Table of Contents
- 1 What do prosecutors have which gives them power to decide what charges to file and whether or not to negotiate a plea agreement?
- 2 Can federal charges be dropped?
- 3 How does the Department of Justice affect me?
- 4 Who qualifies for clemency?
- 5 What happens if you are pardoned?
- 6 Can the victim talk to the prosecutor?
- 7 Why do prosecutors sometimes choose not to prosecute?
- 8 Is federal court worse than state?
- 9 What powers does the Department of Justice have?
- 10 Is the FBI under the DOJ?
- 11 What is it called when a prosecutor decides not to prosecute?
What do prosecutors have which gives them power to decide what charges to file and whether or not to negotiate a plea agreement?
Prosecutorial discretion is when a prosecutor has the power to decide whether or not to charge a person for a crime, and which criminal charges to file.
Can federal charges be dropped?
However, once you have been charged with a federal crime, it is difficult to have the government completely drop the charge against you. Often, it is cases like these that will need to go to trial. Potential sentences for a federal conviction are typically much harsher than similar charges at the state level.
How does the Department of Justice affect me?
The DOJ functions to enforce the laws of the United States, representing its citizens in legal proceedings and protecting them against criminal activity. Enforce the law and defend the interests of the United States according to the law. Ensure public safety against threats both foreign and domestic.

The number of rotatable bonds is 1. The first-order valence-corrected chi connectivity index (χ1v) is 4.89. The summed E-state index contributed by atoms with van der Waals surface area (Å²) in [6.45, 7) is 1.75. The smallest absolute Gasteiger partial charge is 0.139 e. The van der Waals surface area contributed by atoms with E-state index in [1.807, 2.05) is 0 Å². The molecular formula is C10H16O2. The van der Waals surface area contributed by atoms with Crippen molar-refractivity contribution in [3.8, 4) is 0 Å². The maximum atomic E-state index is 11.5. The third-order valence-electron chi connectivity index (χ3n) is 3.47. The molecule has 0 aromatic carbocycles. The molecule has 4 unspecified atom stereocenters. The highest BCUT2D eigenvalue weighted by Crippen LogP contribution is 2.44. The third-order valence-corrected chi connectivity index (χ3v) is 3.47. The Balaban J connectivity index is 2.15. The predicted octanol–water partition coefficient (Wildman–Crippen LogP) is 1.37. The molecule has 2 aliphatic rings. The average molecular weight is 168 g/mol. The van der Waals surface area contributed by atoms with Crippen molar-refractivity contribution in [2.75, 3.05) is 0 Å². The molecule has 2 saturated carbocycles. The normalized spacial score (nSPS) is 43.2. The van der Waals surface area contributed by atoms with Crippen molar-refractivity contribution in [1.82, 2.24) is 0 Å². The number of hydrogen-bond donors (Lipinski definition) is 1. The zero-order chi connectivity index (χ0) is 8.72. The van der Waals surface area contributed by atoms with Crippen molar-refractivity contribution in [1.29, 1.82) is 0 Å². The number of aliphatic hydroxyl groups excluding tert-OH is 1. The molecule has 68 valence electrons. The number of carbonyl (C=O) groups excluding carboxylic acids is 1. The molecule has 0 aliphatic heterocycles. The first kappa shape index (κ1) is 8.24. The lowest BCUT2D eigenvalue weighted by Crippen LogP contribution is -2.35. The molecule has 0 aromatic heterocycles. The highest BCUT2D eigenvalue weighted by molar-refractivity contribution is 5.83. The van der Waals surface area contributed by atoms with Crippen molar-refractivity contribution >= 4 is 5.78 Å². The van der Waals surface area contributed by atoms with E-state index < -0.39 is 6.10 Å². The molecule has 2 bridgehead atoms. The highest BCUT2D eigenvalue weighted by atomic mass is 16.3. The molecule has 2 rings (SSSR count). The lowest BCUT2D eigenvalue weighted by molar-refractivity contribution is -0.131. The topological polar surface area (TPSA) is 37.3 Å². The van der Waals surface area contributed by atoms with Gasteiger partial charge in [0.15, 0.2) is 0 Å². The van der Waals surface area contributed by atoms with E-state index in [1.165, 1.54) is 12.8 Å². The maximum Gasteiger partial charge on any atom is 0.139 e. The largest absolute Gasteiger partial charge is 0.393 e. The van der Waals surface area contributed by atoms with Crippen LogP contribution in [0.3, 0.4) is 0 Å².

Who qualifies for clemency?
Before the Governor can grant a pardon application to someone who has two or more felony convictions (in different cases), a majority of the California Supreme Court must first recommend a grant of clemency.
What happens if you are pardoned?
Pardons generally don’t expunge convictions. But, they will usually restore civil rights lost as a result of the conviction. So, pardons will generally restore: the right to vote.
Can the victim talk to the prosecutor?
A crime victim has the right to choose whether or not to have contact with a defense investigator. A crime victim has the right to have a prosecutor or other person present for any contacts.
Why do prosecutors sometimes choose not to prosecute?
Prosecutors may decline to press charges because they think it unlikely that a conviction will result. No matter what the prosecutor’s personal feelings about the case, the prosecutor needs legally admissible evidence sufficient to prove the defendant’s guilt beyond a reasonable doubt.
Is federal court worse than state?
What Makes Federal Charges More Severe Than State Charges? Federal charges, for the most part, carry harsher penalties than state charges. The reason these indictments often involve more severe consequences is that federal or national interest is at stake.
What powers does the Department of Justice have?
To enforce the law and defend the interests of the United States according to the law; to ensure public safety against threats foreign and domestic; to provide federal leadership in preventing and controlling crime; to seek just punishment for those guilty of unlawful behavior; and to ensure fair and impartial …
Is the FBI under the DOJ?
Within the U.S. Department of Justice, the FBI is responsible to the attorney general, and it reports its findings to U.S. Attorneys across the country. The FBI’s intelligence activities are overseen by the Director of National Intelligence.
What is it called when a prosecutor decides not to prosecute?
They have what is called “prosecutorial discretion.” Prosecutors can look at all the circumstances of a case, including the suspect’s past criminal record, in deciding whether and what to charge.